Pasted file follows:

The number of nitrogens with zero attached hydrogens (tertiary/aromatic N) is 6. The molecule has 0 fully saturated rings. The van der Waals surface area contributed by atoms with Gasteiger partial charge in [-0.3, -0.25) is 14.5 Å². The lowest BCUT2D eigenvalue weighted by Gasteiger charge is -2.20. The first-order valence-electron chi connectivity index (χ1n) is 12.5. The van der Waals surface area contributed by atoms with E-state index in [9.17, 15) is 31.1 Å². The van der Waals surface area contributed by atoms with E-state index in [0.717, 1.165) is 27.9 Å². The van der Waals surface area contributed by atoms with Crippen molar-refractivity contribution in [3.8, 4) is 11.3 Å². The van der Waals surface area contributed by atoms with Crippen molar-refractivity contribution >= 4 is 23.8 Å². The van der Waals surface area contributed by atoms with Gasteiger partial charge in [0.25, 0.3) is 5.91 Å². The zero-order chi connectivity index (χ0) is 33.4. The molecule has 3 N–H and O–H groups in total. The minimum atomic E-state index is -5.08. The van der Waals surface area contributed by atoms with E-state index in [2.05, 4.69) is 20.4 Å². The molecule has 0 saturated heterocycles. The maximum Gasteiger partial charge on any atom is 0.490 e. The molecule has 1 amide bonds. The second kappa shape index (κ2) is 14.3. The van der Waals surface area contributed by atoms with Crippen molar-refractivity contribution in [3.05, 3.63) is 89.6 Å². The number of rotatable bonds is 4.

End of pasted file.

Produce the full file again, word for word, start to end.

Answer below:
The number of nitrogens with zero attached hydrogens (tertiary/aromatic N) is 6. The molecule has 0 fully saturated rings. The van der Waals surface area contributed by atoms with Gasteiger partial charge in [-0.3, -0.25) is 14.5 Å². The lowest BCUT2D eigenvalue weighted by Gasteiger charge is -2.20. The first-order valence-electron chi connectivity index (χ1n) is 12.5. The van der Waals surface area contributed by atoms with E-state index in [9.17, 15) is 31.1 Å². The van der Waals surface area contributed by atoms with E-state index in [0.717, 1.165) is 27.9 Å². The van der Waals surface area contributed by atoms with Crippen molar-refractivity contribution in [3.8, 4) is 11.3 Å². The van der Waals surface area contributed by atoms with Crippen molar-refractivity contribution >= 4 is 23.8 Å². The van der Waals surface area contributed by atoms with Gasteiger partial charge in [0.25, 0.3) is 5.91 Å². The zero-order chi connectivity index (χ0) is 33.4. The molecule has 3 N–H and O–H groups in total. The minimum atomic E-state index is -5.08. The van der Waals surface area contributed by atoms with E-state index in [2.05, 4.69) is 20.4 Å². The molecule has 0 saturated heterocycles. The maximum Gasteiger partial charge on any atom is 0.490 e. The molecule has 1 amide bonds. The second kappa shape index (κ2) is 14.3. The van der Waals surface area contributed by atoms with Crippen molar-refractivity contribution in [3.05, 3.63) is 89.6 Å². The number of rotatable bonds is 4.